Chapter 9 The Executive Branch and the Federal Bureaucracy - PowerPoint PPT Presentation

Loading...

PPT – Chapter 9 The Executive Branch and the Federal Bureaucracy PowerPoint presentation | free to download - id: 770a65-MDY1Z



Loading


The Adobe Flash plugin is needed to view this content

Get the plugin now

View by Category
About This Presentation
Title:

Chapter 9 The Executive Branch and the Federal Bureaucracy

Description:

Chapter 9 The Executive Branch and the Federal Bureaucracy To Accompany Comprehensive, Alternate, and Texas Editions American Government: Roots and Reform, 10th edition – PowerPoint PPT presentation

Number of Views:176
Avg rating:3.0/5.0
Slides: 25
Provided by: Alix49
Learn more at: http://www.stjoe.k12.in.us
Category:

less

Write a Comment
User Comments (0)
Transcript and Presenter's Notes

Title: Chapter 9 The Executive Branch and the Federal Bureaucracy


1
Chapter 9 The Executive Branch and the Federal
Bureaucracy
?
To Accompany Comprehensive, Alternate, and Texas
Editions American Government Roots and Reform,
10th edition Karen OConnor and Larry J. Sabato ?
Pearson Education, 2009
2
The Roots of Bureaucracy
  • Foreign Affairs, War, Treasury first
    departments, AND Office of Attorney General(legal
    advisor)
  • Growth in early 1800s with Post Office due to
    westward expansion Major source of jobs
  • Patronage and the spoils system become common
    (What is the key difference?)
  • Civil War spawns another expansion due to food
    distribution problems Department of Agriculture
    is created in 1862
  • Pension Office 1866

3
  • Pendleton Act (1883) is beginning of civil
    service system in response to massive turnover
    when a new president was elected.
  • Also known as merit system.
  • Initiated by Garfield before assassination
  • Unfair business practices leads to creation of
    the Interstate Commerce Commission (ICC)
  • First independent regulatory commission.
  • Railroad companies charging exorbinant rates for
    freight
  • Marks shift from service to regulatory
    bureaucracy

4
Twentieth-Century Bureaucracy
  • Growing number of cabinet departments.
    (regulation of economic sphere)
  • Dept. of Commerce and Labor to oversee
    employer/employee relationships (established
    under Theodore Roosevelt)
  • Divided into two separate depts by Wilson
  • Addressed problems associated with monopolies and
    poor working conditions of employees
  • Federal Trade Commission (FTC) protect small
    business and public from monopolistic
    corporations.
  • 16th Amendment to support new federal agencies
    with funds

5
  • Need for a larger government to support wars.
  • Increase in manufacturing
  • Tax increases (have never fallen back to pre-war
    levels)
  • Veterans demands for services led to bigger
    government (GI Bill - Educational loans and low
    mortgage rates through the Veterans Housing
    Authority(VHA)
  • Led to specifications in new home construction
  • Affordable middle-class housing was a new concept
  • New Deal and Great Society (LBJ and FDR)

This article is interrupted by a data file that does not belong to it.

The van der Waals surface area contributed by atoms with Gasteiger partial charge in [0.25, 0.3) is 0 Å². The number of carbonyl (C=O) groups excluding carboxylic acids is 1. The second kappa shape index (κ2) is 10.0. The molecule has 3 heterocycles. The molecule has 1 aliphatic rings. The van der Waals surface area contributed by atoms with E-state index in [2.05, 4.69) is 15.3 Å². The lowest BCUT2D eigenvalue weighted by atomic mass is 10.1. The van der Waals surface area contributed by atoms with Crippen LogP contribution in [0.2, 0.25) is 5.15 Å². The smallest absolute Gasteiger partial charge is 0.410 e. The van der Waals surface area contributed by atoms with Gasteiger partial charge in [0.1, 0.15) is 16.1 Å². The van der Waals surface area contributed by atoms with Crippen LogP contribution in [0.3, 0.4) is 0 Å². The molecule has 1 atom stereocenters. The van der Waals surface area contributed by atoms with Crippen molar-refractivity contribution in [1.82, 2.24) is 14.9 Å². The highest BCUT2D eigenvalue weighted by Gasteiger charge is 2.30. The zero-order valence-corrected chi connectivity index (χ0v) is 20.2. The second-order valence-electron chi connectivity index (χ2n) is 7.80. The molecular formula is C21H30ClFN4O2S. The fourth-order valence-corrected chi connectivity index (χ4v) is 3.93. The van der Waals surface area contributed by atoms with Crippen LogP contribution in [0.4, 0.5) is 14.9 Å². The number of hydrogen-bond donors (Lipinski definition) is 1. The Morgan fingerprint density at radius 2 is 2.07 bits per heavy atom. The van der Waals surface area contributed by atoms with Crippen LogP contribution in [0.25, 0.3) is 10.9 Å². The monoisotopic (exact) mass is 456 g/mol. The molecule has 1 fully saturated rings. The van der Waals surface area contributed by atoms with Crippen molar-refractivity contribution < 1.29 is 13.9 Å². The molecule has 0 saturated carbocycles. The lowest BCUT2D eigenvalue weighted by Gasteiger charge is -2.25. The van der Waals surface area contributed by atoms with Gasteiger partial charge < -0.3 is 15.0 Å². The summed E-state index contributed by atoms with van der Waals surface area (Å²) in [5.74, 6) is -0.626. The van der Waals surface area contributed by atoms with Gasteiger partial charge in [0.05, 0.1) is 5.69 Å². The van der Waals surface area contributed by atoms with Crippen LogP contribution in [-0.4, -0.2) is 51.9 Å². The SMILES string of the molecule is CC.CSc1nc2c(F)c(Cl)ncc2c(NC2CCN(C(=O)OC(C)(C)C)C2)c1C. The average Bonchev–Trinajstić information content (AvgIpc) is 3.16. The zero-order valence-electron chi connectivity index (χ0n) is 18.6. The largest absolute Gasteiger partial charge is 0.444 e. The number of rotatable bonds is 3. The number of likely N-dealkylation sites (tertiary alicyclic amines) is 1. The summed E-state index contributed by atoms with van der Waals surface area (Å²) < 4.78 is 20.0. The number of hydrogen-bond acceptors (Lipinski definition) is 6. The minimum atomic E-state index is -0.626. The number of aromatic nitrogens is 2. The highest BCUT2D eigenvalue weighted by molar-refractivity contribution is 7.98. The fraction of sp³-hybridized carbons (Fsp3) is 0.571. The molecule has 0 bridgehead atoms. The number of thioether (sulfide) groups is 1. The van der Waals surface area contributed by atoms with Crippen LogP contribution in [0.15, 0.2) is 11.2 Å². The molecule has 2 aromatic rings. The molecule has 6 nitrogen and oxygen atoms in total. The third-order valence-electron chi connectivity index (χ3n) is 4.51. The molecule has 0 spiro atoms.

• Focus on Pressing Social Problems
  • Equal Employment Opportunity Commission
  • Department of Transportation
  • Department of Housing and Urban Development

6
Modern Bureaucracy
  • More than 2.7 million employees.
  • Most are selected based on merit.
  • Also have high-level appointees.
  • Wide variety of skills represented.
  • Less diverse than America.
  • Scattered throughout D.C. and regional offices.
  • Growth of outside contractors.

7
Formal Organization
  • Cabinet departments handle broad, lasting
    issues.
  • Headed by secretaries.
  • Government corporations act like businesses.
  • Independent executive agencies handle services.
  • Narrower than Cabinet department, independent.
  • Independent regulatory commissions watch
    industry.
  • Designed to be free from partisan pressure.

8
Government Workers and Politics
  • Hatch Act sets first boundaries.
  • Federal Employees Political Act is current
    standard.

9
Characteristics of Bureaucracy
  • Chain of command from top to bottom.
  • Division of labor.
  • Clear lines of authority.
  • Goal orientation.
  • Merit system.
  • Productivity.

10
How the Bureaucracy Works
  • Congress creates agencies.
  • Main job is implementation of laws.
  • Policy made in iron triangles or issue networks.
  • Increasing use of interagency councils.

11
Iron Triangles
New G.I. Bill
Dept of Veteran Affairs
VFW, DAV, American Legion
House Comm. On Vets Affairs
12
Issue Networks, PCCs, and Interagency Councils
Dept of Veteran Affairs
Interagency Councils Other Departments And
Agencies
Issue Networks Lawyers, academics, consultants
VFW, DAV, American Legion
House Comm. On Vets Affairs
13
Making Policy
  • Administrative discretion allows a lot of
    latitude.
  • Rule-making is a quasi-legislative process.
  • Formal procedure for making regulations.
  • Administrative adjudication is quasi-judicial
    process.
  • Used to settle disputes between two parties.

14
Agency Accountability
  • Unclear who agencies should be accountable to.
  • Presidents try to make the right appointments.
  • Can also shape policy through executive orders.
  • Congress can use oversight powers and funding.
  • Police patrol v. fire alarm oversight.
  • Judiciary can review regulations.

15
What is the Cartoonists point? Which
bureaucracy works best? What are their main
priorities?
16
AV- Growth of Government
?
Back
17
Figure 9.1- Civilian Employment
?
Back
18
Figure 9.2- Employee Characteristics
?
Back
19
Figure 9.3- Agency Regions
?
Back
20
Figure 9.4- The Executive Branch
?
Back
21
Figure 9.5- An Iron Triangle
?
Back
22
Figure 9.6- Rulemaking
?
Back
23
Table 9.1- FEPA
?
Back
24
Table 9.2- Agency Accountability
?
Back
About PowerShow.com